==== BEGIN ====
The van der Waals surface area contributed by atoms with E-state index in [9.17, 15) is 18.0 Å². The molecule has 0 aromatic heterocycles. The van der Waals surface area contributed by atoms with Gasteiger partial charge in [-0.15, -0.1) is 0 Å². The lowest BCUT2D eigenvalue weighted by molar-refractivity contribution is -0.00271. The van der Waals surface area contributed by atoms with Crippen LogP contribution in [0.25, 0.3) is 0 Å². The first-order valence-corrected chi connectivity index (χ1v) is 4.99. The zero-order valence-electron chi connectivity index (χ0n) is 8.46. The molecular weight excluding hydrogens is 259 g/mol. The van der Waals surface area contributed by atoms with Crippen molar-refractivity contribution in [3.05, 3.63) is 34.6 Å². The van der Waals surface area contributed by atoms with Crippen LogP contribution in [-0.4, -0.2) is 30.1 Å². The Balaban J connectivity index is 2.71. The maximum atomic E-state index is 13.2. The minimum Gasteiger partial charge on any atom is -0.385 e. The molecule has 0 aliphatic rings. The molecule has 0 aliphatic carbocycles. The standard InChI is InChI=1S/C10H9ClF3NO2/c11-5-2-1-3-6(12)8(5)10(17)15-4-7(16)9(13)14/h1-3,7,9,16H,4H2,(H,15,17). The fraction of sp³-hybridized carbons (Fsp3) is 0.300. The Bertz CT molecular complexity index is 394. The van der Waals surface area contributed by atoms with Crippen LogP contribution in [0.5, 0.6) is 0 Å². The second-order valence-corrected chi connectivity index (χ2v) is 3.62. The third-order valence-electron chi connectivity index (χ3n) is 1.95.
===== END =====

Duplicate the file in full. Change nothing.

The van der Waals surface area contributed by atoms with E-state index in [9.17, 15) is 18.0 Å². The molecule has 0 aromatic heterocycles. The van der Waals surface area contributed by atoms with Gasteiger partial charge in [-0.15, -0.1) is 0 Å². The lowest BCUT2D eigenvalue weighted by molar-refractivity contribution is -0.00271. The van der Waals surface area contributed by atoms with Crippen LogP contribution in [0.25, 0.3) is 0 Å². The first-order valence-corrected chi connectivity index (χ1v) is 4.99. The zero-order valence-electron chi connectivity index (χ0n) is 8.46. The molecular weight excluding hydrogens is 259 g/mol. The van der Waals surface area contributed by atoms with Crippen molar-refractivity contribution in [3.05, 3.63) is 34.6 Å². The van der Waals surface area contributed by atoms with Crippen LogP contribution in [-0.4, -0.2) is 30.1 Å². The Balaban J connectivity index is 2.71. The maximum atomic E-state index is 13.2. The minimum Gasteiger partial charge on any atom is -0.385 e. The molecule has 0 aliphatic rings. The molecule has 0 aliphatic carbocycles. The standard InChI is InChI=1S/C10H9ClF3NO2/c11-5-2-1-3-6(12)8(5)10(17)15-4-7(16)9(13)14/h1-3,7,9,16H,4H2,(H,15,17). The fraction of sp³-hybridized carbons (Fsp3) is 0.300. The Bertz CT molecular complexity index is 394. The van der Waals surface area contributed by atoms with Crippen LogP contribution in [0.5, 0.6) is 0 Å². The second-order valence-corrected chi connectivity index (χ2v) is 3.62. The third-order valence-electron chi connectivity index (χ3n) is 1.95.